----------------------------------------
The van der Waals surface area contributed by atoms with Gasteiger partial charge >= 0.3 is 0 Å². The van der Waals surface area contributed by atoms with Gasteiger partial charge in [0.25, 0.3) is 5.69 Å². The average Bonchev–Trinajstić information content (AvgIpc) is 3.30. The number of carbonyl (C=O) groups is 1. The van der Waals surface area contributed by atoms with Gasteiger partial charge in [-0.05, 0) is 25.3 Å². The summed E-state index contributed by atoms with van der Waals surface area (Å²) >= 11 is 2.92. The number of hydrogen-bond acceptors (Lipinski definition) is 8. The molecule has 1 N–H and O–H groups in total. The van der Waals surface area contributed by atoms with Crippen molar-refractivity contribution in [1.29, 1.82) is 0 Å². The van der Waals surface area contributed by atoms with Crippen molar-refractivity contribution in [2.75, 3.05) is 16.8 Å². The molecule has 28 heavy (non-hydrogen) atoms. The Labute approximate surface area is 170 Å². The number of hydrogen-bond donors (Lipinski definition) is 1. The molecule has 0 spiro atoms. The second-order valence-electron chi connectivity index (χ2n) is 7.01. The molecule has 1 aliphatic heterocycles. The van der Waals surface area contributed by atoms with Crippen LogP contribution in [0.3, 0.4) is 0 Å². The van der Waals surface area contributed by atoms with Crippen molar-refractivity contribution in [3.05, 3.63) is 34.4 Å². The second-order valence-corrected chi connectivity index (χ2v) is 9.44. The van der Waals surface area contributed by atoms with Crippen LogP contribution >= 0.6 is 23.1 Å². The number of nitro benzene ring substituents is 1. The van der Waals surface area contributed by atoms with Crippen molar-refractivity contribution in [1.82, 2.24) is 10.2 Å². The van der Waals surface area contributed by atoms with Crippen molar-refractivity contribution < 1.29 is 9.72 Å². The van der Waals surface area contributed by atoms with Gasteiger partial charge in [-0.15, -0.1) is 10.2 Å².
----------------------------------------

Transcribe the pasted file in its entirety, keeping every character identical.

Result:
The van der Waals surface area contributed by atoms with Gasteiger partial charge >= 0.3 is 0 Å². The van der Waals surface area contributed by atoms with Gasteiger partial charge in [0.25, 0.3) is 5.69 Å². The average Bonchev–Trinajstić information content (AvgIpc) is 3.30. The number of carbonyl (C=O) groups is 1. The van der Waals surface area contributed by atoms with Gasteiger partial charge in [-0.05, 0) is 25.3 Å². The summed E-state index contributed by atoms with van der Waals surface area (Å²) >= 11 is 2.92. The number of hydrogen-bond acceptors (Lipinski definition) is 8. The molecule has 1 N–H and O–H groups in total. The van der Waals surface area contributed by atoms with Crippen molar-refractivity contribution in [1.29, 1.82) is 0 Å². The van der Waals surface area contributed by atoms with Crippen molar-refractivity contribution in [2.75, 3.05) is 16.8 Å². The molecule has 28 heavy (non-hydrogen) atoms. The Labute approximate surface area is 170 Å². The number of hydrogen-bond donors (Lipinski definition) is 1. The molecule has 0 spiro atoms. The second-order valence-electron chi connectivity index (χ2n) is 7.01. The molecule has 1 aliphatic heterocycles. The van der Waals surface area contributed by atoms with Crippen LogP contribution in [0.3, 0.4) is 0 Å². The van der Waals surface area contributed by atoms with Crippen molar-refractivity contribution in [3.05, 3.63) is 34.4 Å². The second-order valence-corrected chi connectivity index (χ2v) is 9.44. The van der Waals surface area contributed by atoms with Crippen LogP contribution >= 0.6 is 23.1 Å². The number of nitro benzene ring substituents is 1. The van der Waals surface area contributed by atoms with Crippen molar-refractivity contribution in [1.82, 2.24) is 10.2 Å². The van der Waals surface area contributed by atoms with Crippen molar-refractivity contribution < 1.29 is 9.72 Å². The van der Waals surface area contributed by atoms with Gasteiger partial charge in [-0.15, -0.1) is 10.2 Å².